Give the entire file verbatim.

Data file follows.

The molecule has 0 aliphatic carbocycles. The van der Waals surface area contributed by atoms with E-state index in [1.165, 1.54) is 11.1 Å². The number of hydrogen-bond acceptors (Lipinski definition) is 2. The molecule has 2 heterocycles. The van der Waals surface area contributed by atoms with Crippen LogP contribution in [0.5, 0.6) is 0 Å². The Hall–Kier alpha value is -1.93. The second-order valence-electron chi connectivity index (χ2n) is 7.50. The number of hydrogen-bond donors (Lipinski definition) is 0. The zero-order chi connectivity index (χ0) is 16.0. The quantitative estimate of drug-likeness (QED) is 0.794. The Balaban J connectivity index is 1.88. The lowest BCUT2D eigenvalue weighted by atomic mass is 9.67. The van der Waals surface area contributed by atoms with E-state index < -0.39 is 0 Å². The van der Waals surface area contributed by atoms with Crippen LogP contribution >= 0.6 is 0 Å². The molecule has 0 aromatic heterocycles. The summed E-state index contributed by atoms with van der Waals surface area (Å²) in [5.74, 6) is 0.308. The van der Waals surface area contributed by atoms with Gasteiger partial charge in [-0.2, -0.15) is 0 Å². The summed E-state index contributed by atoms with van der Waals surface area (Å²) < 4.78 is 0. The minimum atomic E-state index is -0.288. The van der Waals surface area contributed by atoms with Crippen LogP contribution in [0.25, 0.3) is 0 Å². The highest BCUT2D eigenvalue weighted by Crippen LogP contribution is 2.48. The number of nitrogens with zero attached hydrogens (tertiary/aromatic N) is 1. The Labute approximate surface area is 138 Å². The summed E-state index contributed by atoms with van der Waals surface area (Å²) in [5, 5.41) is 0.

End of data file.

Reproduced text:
The molecule has 0 aliphatic carbocycles. The van der Waals surface area contributed by atoms with E-state index in [1.165, 1.54) is 11.1 Å². The number of hydrogen-bond acceptors (Lipinski definition) is 2. The molecule has 2 heterocycles. The van der Waals surface area contributed by atoms with Crippen LogP contribution in [0.5, 0.6) is 0 Å². The Hall–Kier alpha value is -1.93. The second-order valence-electron chi connectivity index (χ2n) is 7.50. The number of hydrogen-bond donors (Lipinski definition) is 0. The zero-order chi connectivity index (χ0) is 16.0. The quantitative estimate of drug-likeness (QED) is 0.794. The Balaban J connectivity index is 1.88. The lowest BCUT2D eigenvalue weighted by atomic mass is 9.67. The van der Waals surface area contributed by atoms with E-state index < -0.39 is 0 Å². The van der Waals surface area contributed by atoms with Crippen LogP contribution >= 0.6 is 0 Å². The molecule has 0 aromatic heterocycles. The summed E-state index contributed by atoms with van der Waals surface area (Å²) in [5.74, 6) is 0.308. The van der Waals surface area contributed by atoms with Gasteiger partial charge in [-0.2, -0.15) is 0 Å². The summed E-state index contributed by atoms with van der Waals surface area (Å²) < 4.78 is 0. The minimum atomic E-state index is -0.288. The van der Waals surface area contributed by atoms with Crippen LogP contribution in [0.25, 0.3) is 0 Å². The highest BCUT2D eigenvalue weighted by Crippen LogP contribution is 2.48. The number of nitrogens with zero attached hydrogens (tertiary/aromatic N) is 1. The Labute approximate surface area is 138 Å². The summed E-state index contributed by atoms with van der Waals surface area (Å²) in [5, 5.41) is 0.